Kristin Thomas - Converted document from HTML to DocBook v4.1 (SGML)
|Revision 1.1||2001-02-09||Revised by: KET|
|Revision 1.0||1997-08-08||Revised by: AMCT|
- Table of Contents
- 1. Preamble
- 2. Introduction
- 3. What is process accounting?
- 4. Current Status of Process Accounting under Linux
- 5. Requirements for Process Accounting on Linux
- 6. Process Accounting Setup on Linux
- 7. Miscellaneous Process Accounting Commands
This document describes how to enable system process accounting on a Linux host and the usage of various process accounting commands. It is intended for users running kernel versions greater than or equal to 1.3.73 (tested on RedHat™ 4.1 kernel 2.0.27). Kernels older than 1.3.73 may need a patch in order to use the process accounting feature.
Process accounting is the method of recording and summarizing commands executed on Linux. The modern Linux kernel is capable of keeping process accounting records for the commands being run, the user who executed the command, the CPU time, and much more.
Process accounting enables you to keep detailed accounting information for the system resources used, their allocation among users, and system monitoring.
Process accounting support has been integrated into the newer kernels (version >= 1.3.73). If you are running an older kernel, you may need some patch files. The patches are available from ftp://iguana.hut.fi/pub/linux/Kernel/process_accounting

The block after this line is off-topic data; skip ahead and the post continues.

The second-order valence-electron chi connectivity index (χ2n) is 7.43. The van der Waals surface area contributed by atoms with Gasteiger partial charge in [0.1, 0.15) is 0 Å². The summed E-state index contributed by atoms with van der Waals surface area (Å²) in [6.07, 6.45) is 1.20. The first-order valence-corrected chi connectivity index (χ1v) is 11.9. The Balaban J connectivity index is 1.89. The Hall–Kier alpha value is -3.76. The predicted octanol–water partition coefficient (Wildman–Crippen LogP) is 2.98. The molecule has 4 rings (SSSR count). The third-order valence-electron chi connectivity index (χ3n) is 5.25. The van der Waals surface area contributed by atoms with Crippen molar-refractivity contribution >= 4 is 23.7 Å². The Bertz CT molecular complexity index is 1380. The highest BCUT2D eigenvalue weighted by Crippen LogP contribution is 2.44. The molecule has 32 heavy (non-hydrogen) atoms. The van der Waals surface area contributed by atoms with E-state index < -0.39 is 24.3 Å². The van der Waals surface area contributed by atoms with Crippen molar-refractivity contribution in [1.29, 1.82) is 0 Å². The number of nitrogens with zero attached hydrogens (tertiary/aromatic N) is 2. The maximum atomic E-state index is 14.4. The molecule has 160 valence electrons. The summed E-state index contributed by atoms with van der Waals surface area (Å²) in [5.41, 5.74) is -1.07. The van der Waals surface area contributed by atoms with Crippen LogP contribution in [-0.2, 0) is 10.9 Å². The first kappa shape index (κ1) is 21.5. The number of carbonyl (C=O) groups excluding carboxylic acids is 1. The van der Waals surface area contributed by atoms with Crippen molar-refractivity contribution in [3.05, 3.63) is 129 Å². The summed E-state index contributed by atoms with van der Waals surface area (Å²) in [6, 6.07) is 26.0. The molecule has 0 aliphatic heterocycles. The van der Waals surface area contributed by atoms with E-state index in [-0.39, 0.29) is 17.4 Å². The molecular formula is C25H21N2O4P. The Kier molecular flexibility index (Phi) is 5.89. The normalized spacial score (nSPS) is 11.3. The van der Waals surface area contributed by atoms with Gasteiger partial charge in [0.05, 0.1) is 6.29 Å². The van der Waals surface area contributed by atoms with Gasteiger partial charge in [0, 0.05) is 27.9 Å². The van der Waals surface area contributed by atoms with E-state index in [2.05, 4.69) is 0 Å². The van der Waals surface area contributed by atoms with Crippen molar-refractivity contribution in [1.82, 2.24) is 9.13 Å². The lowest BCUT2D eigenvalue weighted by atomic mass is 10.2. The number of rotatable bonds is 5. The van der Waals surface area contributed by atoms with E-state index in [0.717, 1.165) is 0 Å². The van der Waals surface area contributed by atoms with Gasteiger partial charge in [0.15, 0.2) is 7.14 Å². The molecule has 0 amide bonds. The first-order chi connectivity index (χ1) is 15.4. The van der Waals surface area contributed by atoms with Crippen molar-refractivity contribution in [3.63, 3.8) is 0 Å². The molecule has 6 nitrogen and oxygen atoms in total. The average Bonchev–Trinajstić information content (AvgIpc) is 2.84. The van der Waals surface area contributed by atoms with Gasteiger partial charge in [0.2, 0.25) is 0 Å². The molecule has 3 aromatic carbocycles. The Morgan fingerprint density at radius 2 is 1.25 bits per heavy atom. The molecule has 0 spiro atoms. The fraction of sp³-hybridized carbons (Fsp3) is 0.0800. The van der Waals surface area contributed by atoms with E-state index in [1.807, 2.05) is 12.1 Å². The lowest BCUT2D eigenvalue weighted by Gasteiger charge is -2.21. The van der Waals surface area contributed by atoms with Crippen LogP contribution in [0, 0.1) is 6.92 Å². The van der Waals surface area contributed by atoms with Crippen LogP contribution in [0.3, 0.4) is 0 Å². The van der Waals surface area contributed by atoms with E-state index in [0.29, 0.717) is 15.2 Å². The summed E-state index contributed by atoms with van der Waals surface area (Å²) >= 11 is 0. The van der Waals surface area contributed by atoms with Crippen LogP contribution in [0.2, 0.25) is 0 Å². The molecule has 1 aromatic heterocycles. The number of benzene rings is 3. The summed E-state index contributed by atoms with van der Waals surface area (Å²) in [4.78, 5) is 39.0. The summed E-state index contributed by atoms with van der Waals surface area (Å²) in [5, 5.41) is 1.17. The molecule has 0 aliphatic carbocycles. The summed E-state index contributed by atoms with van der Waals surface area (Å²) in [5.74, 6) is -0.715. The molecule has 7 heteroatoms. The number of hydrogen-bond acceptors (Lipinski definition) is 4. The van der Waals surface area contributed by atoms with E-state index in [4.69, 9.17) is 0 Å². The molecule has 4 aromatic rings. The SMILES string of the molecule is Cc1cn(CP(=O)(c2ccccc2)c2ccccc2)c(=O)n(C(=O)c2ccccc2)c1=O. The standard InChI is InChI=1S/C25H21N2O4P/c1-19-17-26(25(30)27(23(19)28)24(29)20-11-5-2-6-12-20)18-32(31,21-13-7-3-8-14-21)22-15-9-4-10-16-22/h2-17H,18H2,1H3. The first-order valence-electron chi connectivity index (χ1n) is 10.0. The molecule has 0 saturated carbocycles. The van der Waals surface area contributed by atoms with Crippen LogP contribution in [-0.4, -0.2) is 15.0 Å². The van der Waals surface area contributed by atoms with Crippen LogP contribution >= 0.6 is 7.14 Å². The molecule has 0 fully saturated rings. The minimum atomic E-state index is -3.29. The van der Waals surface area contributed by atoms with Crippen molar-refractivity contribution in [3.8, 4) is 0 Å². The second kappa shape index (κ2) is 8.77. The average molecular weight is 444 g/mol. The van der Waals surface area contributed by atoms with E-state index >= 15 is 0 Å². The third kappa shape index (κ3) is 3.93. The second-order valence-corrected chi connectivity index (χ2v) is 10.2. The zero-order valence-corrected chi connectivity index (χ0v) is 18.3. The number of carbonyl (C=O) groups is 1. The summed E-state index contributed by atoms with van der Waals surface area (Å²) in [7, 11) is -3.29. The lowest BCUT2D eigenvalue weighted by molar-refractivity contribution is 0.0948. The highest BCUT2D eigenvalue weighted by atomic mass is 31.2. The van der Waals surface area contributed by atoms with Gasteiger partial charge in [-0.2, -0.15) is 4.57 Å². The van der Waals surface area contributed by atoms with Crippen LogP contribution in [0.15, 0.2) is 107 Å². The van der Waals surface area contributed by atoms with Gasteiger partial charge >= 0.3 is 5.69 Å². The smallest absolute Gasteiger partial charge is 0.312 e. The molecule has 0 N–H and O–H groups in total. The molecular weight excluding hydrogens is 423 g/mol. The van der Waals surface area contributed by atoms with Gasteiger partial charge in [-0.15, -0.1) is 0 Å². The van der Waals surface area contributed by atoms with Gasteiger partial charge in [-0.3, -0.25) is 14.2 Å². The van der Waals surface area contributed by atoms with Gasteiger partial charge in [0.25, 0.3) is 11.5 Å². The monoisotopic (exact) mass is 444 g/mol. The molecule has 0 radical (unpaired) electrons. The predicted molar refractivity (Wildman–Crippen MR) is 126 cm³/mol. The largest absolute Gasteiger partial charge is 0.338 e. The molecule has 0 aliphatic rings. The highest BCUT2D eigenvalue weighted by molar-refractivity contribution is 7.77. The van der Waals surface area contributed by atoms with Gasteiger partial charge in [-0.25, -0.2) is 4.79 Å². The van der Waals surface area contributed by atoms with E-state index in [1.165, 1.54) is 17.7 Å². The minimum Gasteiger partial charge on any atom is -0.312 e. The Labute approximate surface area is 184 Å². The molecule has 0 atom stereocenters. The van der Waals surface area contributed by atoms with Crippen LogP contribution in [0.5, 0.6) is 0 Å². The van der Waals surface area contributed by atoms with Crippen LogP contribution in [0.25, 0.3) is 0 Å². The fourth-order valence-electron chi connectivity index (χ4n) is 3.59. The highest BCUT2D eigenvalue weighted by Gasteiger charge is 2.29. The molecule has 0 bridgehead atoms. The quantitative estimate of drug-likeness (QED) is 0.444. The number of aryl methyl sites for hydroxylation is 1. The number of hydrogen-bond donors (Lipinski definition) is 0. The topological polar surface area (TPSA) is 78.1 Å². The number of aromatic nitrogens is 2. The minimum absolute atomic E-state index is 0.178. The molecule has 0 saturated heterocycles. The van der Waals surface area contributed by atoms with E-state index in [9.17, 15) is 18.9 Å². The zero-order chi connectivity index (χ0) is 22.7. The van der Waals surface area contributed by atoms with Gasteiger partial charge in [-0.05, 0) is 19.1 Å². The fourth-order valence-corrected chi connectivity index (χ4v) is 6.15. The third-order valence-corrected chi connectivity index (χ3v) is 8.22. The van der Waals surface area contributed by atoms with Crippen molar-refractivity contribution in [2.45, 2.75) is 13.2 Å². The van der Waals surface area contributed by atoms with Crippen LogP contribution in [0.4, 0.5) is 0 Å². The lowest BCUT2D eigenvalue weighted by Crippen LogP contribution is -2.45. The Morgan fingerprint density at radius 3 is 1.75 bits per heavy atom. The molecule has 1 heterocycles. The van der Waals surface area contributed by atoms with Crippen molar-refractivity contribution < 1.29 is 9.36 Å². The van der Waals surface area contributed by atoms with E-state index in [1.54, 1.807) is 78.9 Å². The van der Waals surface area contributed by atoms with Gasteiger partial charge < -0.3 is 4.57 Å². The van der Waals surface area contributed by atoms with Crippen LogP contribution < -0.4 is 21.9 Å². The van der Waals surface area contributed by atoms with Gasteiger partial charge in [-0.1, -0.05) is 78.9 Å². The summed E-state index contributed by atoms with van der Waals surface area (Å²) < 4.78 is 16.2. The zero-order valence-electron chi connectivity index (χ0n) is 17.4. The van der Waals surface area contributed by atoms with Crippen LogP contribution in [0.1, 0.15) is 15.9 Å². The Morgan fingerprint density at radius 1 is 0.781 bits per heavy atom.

A Linux kernel version greater than or equal to version 1.3.73 is required, and I recommended 2.x. The kernel source is available from http://sunsite.unc.edu/pub/Linux/kernel/v2.0
Depending on the Linux distribution you have, you may not have the process accounting software package installed on your system. If you don't have it, try downloading the package from http://sunsite.unc.edu/pub/Linux/system/admin/quota-acct-modified.tgz
Compile and install process accounting software.
The process accounting software package is available from http://sunsite.unc.edu/pub/Linux/system/admin/quota-acct-modified.tgz
Modify your system init script and turn on process accounting at boot time.
Here's an example:
# Turn process accounting on. if [ -x /sbin/accton ] then /sbin/accton /var/log/pacct echo "Process accounting turned on." fi
Create accounting record file "pacct."
Your process accounting software will print out all commands executed to the file /var/log/pacct by default.
To create the accounting record file:
This record file should be owned by root, and it has read-write permission for root and read permission for anybody else:
chown root /var/log/pacct chmod 0644 /var/log/pacct
Now reboot your system for changes you made to take effect.
ac prints out statistics about users' connection times in hours based on the logins and logouts in the current /var/log/wtmp file. ac is also capable of printing out time totals for each day (-d option), and for each user (-p option).
accton is used to turn on or turn off process accounting. The file is normally executed at system bootup or shutdown via system init scripts.
last goes through the /var/log/wtmp file and prints out information about users' connection times.
sa summarizes accounting information from previously executed commands, software I/O operation times, and CPU times, as recorded in the accounting record file /var/account/pacct.
lastcomm prints out the information about all previously executed commands, recorded in /var/account/pacct.